Set Your Preferences
CrashPlan’s Settings also contain preferences for your automatic backup schedule. By default, CrashPlan backs up files every 15 minutes, so you’re always backed up (you can change it to as often as every one minute), but if you’d prefer to schedule your backups less often-for example, when you’re away from your computer or not using the Internet. You can adjust the settings by following these steps:
- Click the Backup tab.
- Select Between Specified Times from the Backup Will Run drop-down menu.
- Set your preferred backup times. From the Settings panel, you can also adjust how it should notify you and how much bandwidth and computer power it should use to get its job done.
- After you configure CrashPlan’s Settings the way you want, click the Save button.
Start Your Backup
After you configure CrashPlan to your liking, click the Backup tab, and click the Start Backup button; then click the Start button to the left of the progress bar. (It looks like a Play button.) Your first backup can take a long time depending on how much data you back up and, if you back up off-site, how fast your Internet connection is. On a laptop, CrashPlan estimates it will take days to complete a backup to CrashPlan’s servers. For a local backup, it’ll take just a few hours.
CrashPlan does differential — or incremental — backups; that is, it backs up only portions of your files that have changed since the last time they were backed up, so while your initial backup may take a long time, subsequent backups will take significantly less time, so don’t let the first backup discourage you.
What a CrashPlan+ Account Adds to Your Backup Plan
The main benefit of a paid CrashPlan account is that it’s a reliable, off-site storage option. If someone stole both your laptop and your external drive, for example, you could still recover all your backed up files from CrashPlan’s servers. As mentioned above, CrashPlan does allow you to back up to a friend’s computer (provided that friend is also running CrashPlan on her computer); while that’s better than no off-site backup, it’s not as solid as using CrashPlan’s servers.
CrashPlan’s backup process encrypts the files on your computer using either an encryption key it chooses or your own private key. CrashPlan uses stronger encryption algorithms with its paid accounts than its free account (though both are encrypted), so you don’t have to worry about anyone intercepting your files when they’re transferred over the Internet.
If you delete a file on your computer, CrashPlan marks it as deleted on their servers but holds onto a copy on its side forever — unless you tell it not to. That way, you can recover a deleted file no matter how much time has passed.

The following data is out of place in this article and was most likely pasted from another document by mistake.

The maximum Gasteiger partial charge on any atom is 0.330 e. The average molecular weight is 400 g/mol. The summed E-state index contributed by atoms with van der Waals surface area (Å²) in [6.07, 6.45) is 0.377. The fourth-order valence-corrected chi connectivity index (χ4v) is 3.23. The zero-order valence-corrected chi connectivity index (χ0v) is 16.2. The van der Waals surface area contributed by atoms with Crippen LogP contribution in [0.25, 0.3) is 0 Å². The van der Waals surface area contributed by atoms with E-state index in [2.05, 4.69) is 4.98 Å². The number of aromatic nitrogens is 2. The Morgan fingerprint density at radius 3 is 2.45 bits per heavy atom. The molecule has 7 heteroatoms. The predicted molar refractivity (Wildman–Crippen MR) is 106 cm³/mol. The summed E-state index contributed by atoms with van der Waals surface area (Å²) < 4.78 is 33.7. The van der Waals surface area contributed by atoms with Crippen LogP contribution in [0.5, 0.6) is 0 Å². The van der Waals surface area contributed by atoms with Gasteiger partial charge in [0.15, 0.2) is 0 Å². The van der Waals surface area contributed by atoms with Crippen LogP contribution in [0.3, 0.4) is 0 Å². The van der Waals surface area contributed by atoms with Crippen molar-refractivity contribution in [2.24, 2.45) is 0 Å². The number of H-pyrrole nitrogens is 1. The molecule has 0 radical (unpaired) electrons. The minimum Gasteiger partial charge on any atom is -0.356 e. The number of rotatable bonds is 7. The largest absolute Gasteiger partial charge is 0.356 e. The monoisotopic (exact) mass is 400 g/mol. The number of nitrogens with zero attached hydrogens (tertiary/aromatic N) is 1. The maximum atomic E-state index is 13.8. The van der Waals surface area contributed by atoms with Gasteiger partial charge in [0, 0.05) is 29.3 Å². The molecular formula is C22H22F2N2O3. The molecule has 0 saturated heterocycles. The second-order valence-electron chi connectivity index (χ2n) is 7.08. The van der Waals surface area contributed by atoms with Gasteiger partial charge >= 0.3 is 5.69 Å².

Restore Files Backed Up with CrashPlan
After you complete at least one backup with CrashPlan, you can restore files copied to its servers or to your other backup destinations in one of three ways:
- Open the CrashPlan software on your computer, click the Restore tab, select the backup destination you want to restore from, and pick and choose the files you want to copy back to your system from your backups. Click the Restore button.
- On the CrashPlan website, from the My Account page, click on Computers, and then click the Restore button next to the computer you want to restore files on. You can browse your backup, tick the check box next to files you want to restore, and then click Restore.
- If you’re not using the computer with the CrashPlan software installed, you can download the restored files as a ZIP archive. This feature is only available for paid CrashPlan accounts.
For a detailed guide to all the ins and outs of CrashPlan, see the official CrashPlan documentation.
My CrashPlan Setup
As mentioned at the start of this guide, CrashPlan is far from your only option for backing up your files. Aside from some of the other unlimited backup tools, many people are perfectly happy backing up only their most important files using the popular sync-and-then-some tool Dropbox. It’s really a matter of preference.
With my laptop, for example, I use Dropbox for important documents in addition to CrashPlan (maybe I’m a bit of a redundancy nut). Using CrashPlan, I back up to a Windows desktop on my network as well as to CrashPlan’s servers with a CrashPlan+ unlimited account. The local backup (to my Windows computer) happens very regularly while I’m on my home network — something like every couple of minutes, which is reassuring. I’ve set my off-site backups to CrashPlan’s servers to run whenever my laptop is idle for 15 minutes. If you wanted, however, you could set CrashPlan to send backups as often as once per minute. I don’t do this because I’ve got Dropbox there for more instantaneous backups.
The upshot: I have very few worries about losing an important (or, frankly, not that important) file. It takes a little time, effort, and yes, occasionally some money to set up, but for me, the peace of mind is very worth it.
If you haven’t committed to a backup plan, maybe an event like World Backup Day and a step-by-step guide like this one can convince you it’s worthwhile. If you’ve already got a tried-and-true backup plan: What’s your full backup plan look like? Boast about your file redundancy in the comments.